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Three, not four, years to graduate?

BeCambridgeBeCambridge Registered User Posts: 544 Member
I have taken college classes concurrently with high school classes for two years, and I have enough credits to cover almost a year at Michigan. So, lets say that I spent three full years and got 90 credits. In my fourth year I would maybe take a class a semester.

My question is this: would the cost of the fourth year be the same as each of the three years before? And if not, then by how much (generally)?

Replies to: Three, not four, years to graduate?

  • billcshobillcsho Registered User Posts: 18,405 Senior Member
    If the course sequence of your major allows and you can finish all requirement for your major, you may graduate in 3 years. If you take less than 12 credits in a semester, you will be counted as a part time student.
  • wayneandgarthwayneandgarth Registered User Posts: 1,805 Senior Member
    And then you pay by the credit.
  • umcoe16umcoe16 Registered User Posts: 699 Member
    If you take between 12-18 credits, you pay the same (full time) tuition. Otherwise, you pay by the credit. If for some reason an advisor gives you permission to register for over 18 credits, then you pay the full time tuition plus per credit tuition for every credit beyond 18.

    Tuition increases every year. Tuition can also vary by which unit you are in. For example, engineering tuition is greater than Ross tuition, which is greater than LSA tuition.

    Also, there is a difference between lower level and upper level tuition. If you have 55+ credits towards progress (which includes transfer credit), then you will be asked to pay upper level tuition. Upper level tuition is significantly higher than lower level tuition.
  • BeCambridgeBeCambridge Registered User Posts: 544 Member
    ^ So do you think it's much better and more worth it for the buck to spend money for at least 12 credits and maybe just take a couple of random classes during the last year?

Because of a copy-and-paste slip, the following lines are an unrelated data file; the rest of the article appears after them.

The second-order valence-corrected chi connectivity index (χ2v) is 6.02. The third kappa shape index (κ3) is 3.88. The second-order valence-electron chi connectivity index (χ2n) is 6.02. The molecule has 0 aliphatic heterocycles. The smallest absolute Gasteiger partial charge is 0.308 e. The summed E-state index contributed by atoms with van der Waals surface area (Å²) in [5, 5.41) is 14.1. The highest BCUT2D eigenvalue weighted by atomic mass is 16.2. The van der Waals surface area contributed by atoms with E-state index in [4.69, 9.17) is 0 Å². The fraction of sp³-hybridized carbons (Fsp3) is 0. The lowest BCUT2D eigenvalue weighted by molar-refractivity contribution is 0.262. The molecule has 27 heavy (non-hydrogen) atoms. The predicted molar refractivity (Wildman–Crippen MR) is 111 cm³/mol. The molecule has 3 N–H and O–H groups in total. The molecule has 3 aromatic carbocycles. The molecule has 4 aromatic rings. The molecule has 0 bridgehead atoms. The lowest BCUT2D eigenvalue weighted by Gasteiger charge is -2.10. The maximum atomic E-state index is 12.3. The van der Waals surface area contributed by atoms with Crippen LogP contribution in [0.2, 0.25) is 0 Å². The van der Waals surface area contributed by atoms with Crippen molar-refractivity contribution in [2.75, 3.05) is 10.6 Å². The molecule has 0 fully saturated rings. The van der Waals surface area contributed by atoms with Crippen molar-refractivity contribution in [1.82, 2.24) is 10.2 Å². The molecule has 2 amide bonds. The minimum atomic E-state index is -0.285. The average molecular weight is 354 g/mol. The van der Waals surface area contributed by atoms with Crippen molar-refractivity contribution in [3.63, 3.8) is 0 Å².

• hailbatehailbate Registered User Posts: 246 Junior Member
    @BeCambridge I'm having trouble understanding what you're trying to say, but from what I think you're trying to say, no it is absolutely not worth it to take more credits to reach 12 credits from a financial aspect. If you want to spend the least, you want to take the least amount of credits if it's <12. If it's > or equal to 12 credits, then financially speaking it'd be better to max out at 18 (just from the financial aspect).
  • lostaccountlostaccount Registered User Posts: 4,655 Senior Member
    Remember that regardless of credits you will be paying room and board which is not lowered by taking fewer class but which is lowered by graduating early. So if overloading by a course or two would result in being ready to graduate early you can save a ton, but obviously only if you are not commuting. If money is not an issue, then I'd recommend staying the 4 years and getting the most out of your college experience.
  • umcoe16umcoe16 Registered User Posts: 699 Member
    I know a number of people who graduate a semester early. You can save some money that way. However, if you are trying to maintain a high GPA (e.g., 3.5+), then it is in your best interest not to overload yourself. Classes at umich are not like high school classes. Everybody at umich did very well in high school, and the competition for A grades is very tough.

    Yes, if you take a full time load, you should ideally aim to take 15 or 16 credits. Financially speaking, if you are taking a full time load, you might get the most out of your money by taking 18 credits, but you also need to consider what you are capable of handling. If taking that kind of workload means you may end up withdrawing from classes or taking a significant hit on your GPA, then it may not be financially better for you.

    BTW, if you are in state, then you are already saving a good amount.
  • billcshobillcsho Registered User Posts: 18,405 Senior Member